There’s no doubt that the world of work has changed for many of us. Thanks to better connectivity, more people than ever are deciding to go at it alone and work from home. Mobile apps and websites have grown up; they can help us get everything from a taxi to a food delivery. It has given rise to what is generally known as the gig economy.

For some, this has given them the opportunity to work flexibly, earn a living and even head out on their own. Others criticise it for low wages and a lack of workers’ rights. Whichever side of the argument you stand on, there’s no doubt that our legislation has not entirely kept up with the changing employment landscape.

The Growth of the Gig Economy

Technology has driven the growth of the gig economy. Those neat smartphones and tablets we all seem to have nowadays have given us unprecedented access to the world around us. We can sit on a train and shop in a big store, watch videos and play games. We can also hire a cab by contacting someone close to us who is using the same app and is willing to drive us to our destination. If you want a meal delivered right to your door, one of the bright young gig economy workers will pick it up and bring it round.

It’s so popular that the number of self-employed people has risen to 15%, the highest it’s ever been. The attraction is quickly apparent for those who want to join the gig economy. To a large extent, you can choose to work as and when you want – ideal for people who have a second job, those who want to spend more time with their kids or those who just don’t want to work a normal 9 to 5. In many cases, you can set your own rate, build up your customers and earn a decent living.

For example, thousands of freelancers in marketing now work on platforms such as People Per Hour. Companies don’t have to spend large amounts of money on full-time staff, they can simply hire as and when they need work doing. If you have a bike you can join a delivery company. If you have a car you can set yourself up as a private taxi.

But it’s not all sweetness and light.

In recent times, successful companies such as Uber and Deliveroo have come under fire. Deliveroo managed to post some £130 million in revenues and Uber has been valued in the billions. The way ‘workers’ were being treated led to legal action last year. In 2016, Uber found itself at a tribunal as two drivers took the company to task over their lack of holiday pay and sickness benefits and the fact that numerous workers were not being paid the full minimum wage. For all intent and purpose, Uber considered its drivers as self-employed and so took no responsibility. They were there to provide a platform, not develop someone’s business.

In October, Uber lost the right to classify their drivers as self-employed. It was a big moment in the gig economy and one which could have major ramifications over the next year or so. The union Unite also joined in the chorus stating that it would now begin to investigate how many other people are affected by substandard working practices. Citizens Advice claimed that nearly half a million workers may be wrongly designated as self-employed in the current economy.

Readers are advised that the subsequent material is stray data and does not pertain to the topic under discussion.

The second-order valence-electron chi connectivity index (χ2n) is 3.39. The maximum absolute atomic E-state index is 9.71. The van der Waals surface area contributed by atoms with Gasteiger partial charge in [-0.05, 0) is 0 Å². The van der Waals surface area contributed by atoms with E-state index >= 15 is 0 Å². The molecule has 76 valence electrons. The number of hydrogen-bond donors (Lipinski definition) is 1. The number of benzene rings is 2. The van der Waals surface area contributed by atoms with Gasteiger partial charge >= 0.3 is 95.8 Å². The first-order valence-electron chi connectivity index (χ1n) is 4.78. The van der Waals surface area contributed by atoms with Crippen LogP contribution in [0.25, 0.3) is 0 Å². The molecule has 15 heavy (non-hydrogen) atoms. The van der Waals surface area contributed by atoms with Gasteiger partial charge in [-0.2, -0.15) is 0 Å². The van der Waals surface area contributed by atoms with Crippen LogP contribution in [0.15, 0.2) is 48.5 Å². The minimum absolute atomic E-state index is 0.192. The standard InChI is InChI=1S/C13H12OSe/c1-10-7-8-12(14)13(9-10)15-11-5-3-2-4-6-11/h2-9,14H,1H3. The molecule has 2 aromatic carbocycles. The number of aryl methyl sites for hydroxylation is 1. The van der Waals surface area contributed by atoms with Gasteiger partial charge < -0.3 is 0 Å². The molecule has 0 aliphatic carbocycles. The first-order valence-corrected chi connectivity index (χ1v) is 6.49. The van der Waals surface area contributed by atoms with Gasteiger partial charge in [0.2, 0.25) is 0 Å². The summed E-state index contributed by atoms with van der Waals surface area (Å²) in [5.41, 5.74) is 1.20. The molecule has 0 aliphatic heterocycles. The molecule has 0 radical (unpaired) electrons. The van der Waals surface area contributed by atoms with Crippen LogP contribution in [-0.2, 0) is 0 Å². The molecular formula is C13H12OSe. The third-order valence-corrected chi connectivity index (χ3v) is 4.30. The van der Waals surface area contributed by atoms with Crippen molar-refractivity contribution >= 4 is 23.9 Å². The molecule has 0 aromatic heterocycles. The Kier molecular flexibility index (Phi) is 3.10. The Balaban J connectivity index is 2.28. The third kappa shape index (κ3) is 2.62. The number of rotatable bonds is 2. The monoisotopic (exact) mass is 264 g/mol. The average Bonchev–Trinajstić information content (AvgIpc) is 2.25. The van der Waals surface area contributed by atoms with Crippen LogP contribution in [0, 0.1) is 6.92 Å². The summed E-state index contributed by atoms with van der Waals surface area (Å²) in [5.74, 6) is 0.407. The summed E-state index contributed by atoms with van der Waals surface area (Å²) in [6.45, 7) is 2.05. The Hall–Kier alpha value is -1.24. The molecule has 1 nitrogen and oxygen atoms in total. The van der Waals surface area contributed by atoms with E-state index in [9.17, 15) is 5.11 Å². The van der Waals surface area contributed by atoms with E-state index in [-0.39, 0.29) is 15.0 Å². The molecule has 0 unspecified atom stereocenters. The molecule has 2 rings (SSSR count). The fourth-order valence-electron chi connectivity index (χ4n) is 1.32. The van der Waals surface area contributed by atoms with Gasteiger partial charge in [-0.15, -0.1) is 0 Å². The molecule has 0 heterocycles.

Do We Need to Review Workers’ Rights?

There are many who believe that it’s time for a review of workers’ rights, especially with the rise of the gig economy in recent years. How someone is defined as self-employed is important. If companies are doing it simply to get out of paying or administrating all the normal things that other companies do, then new legislation could be on the cards. It’s not just the UK that is facing this challenge. The gig economy has taken off in many parts of the world including mainland Europe and the USA and many are encountering problems.

The Business, Energy and Industrial Strategy Committee has now begun a review into the future of work and what it means. This is not only covering areas such as the gig economy but large corporations such as Sports Direct which have been accused of mistreating their employees in recent times.

The Future of the Gig Economy

In some ways, the gig economy has moved too fast for legislatures to catch up. That has left some pretty important questions about workers’ rights unaddressed, including our right to a minimum wage, the question of whether someone is or isn’t self-employed, and access to sickness and holiday pay. In turn, changes that make companies like Uber responsible for this could have a severe impact on the economy if they’re business model is no longer viable.

For the government, the gig economy has played an integral part in lowering employment but the system has some inherent weaknesses that need to be addressed on both sides. There’s no doubt that many people find it useful and enjoy their new-found freedom to work whenever they want. Many do indeed earn a good living.

But that doesn’t mean there shouldn’t be protections in place and rules that the next gig economy startup needs to follow.

Written by Anna Lemos